Seth Sanders, the principal investigator on the National Institutes of Health-funded study, cautions gay activists against trying to use the data in the fight to gain anti-discrimination laws. "The numbers really, really don't say anything about discrimination one way or the other," he says.
Sanders understands how tempting it would be to use the finding that gay men earn 14 percent less than straight men as evidence of workplace discrimination resulting in lower salaries. But using that logic, you'd have to also believe that the business world discriminates against straight women in favor of lesbians, a conclusion Sanders calls "ridiculous."
Sanders interprets the findings differently. He believes the numbers give us insight into how a job or career fits into a gay or lesbian person's overall view of his or her life. "People plan their futures around their home life, not their work life," he says.
So the fact that lesbians earn more money "is the story of their more independent lifestyles as women." Even today, most heterosexual women will marry a husband who earns more money than they do. Lesbians, says Sanders, realize that they alone will have to support themselves and their children. As a result, he believes, lesbians tend to go into fields that are traditionally male-dominated and thus pay more money.
Gay men also make career choices based on their home lives, Sanders continues. The vast majority of gay men will not have the financial responsibilities of a wife and children. Therefore, says Sanders, gay men have the freedom to weigh other career goals along with how much money they make. Because of their relative financial freedom compared to heterosexual men, gay men are more likely to make career choices based a little less on money and a little more on things like personal satisfaction and creativity, Sanders argues.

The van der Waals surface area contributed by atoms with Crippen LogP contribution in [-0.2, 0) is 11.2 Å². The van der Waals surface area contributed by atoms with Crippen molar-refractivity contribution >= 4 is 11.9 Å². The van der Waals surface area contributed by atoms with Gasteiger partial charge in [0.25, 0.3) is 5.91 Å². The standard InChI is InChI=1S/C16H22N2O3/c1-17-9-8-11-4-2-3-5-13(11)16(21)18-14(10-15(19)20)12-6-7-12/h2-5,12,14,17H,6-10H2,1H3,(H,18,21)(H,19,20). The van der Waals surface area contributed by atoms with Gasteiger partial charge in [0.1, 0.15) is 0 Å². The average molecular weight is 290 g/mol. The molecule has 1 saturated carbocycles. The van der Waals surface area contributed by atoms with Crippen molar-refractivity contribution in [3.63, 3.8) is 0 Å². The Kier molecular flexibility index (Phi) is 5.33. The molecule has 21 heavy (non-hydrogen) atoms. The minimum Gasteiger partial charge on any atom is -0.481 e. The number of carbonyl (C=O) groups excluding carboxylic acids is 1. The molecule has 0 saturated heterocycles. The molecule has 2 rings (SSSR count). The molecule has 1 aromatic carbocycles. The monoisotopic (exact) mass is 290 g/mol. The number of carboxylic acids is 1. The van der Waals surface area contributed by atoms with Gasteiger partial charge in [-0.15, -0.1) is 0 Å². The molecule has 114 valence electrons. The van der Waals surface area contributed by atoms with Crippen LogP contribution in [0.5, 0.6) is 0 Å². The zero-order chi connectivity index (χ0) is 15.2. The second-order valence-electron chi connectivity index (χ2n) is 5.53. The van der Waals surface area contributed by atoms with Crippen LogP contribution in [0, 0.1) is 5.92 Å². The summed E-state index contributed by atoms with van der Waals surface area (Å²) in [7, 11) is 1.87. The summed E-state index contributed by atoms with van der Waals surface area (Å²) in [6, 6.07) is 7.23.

He doesn't disagree that gay men and lesbians likely encounter discrimination in a variety of forms on the job. "No financial data of any kind should preclude people from protection against discrimination by law," he says firmly. But he says gay and lesbian activists are short-changing the community when they build the argument for anti-discrimination laws on how much money people make. First, he points out, the research shows lesbians tend to make more money than straight women do. Does that mean they don't face discrimination? Of course not.
The money-and-discrimination argument doesn't even work well when applied to gay men. Despite the fact that gay men may earn less on average than straight men, the vast majority of gay men do not have children to support and send to college. So particularly as men reach their mid-30's and get into their 40's, Sanders figures, gay men will still have substantially more disposable income than straight men.
Gay marketeers rejoice.
Mubarak Dahir receives e-mail at MubarakDah@aol.com.
LETTERS From CAMP Rehoboth, Vol. 10, No. 8, June 30, 2000.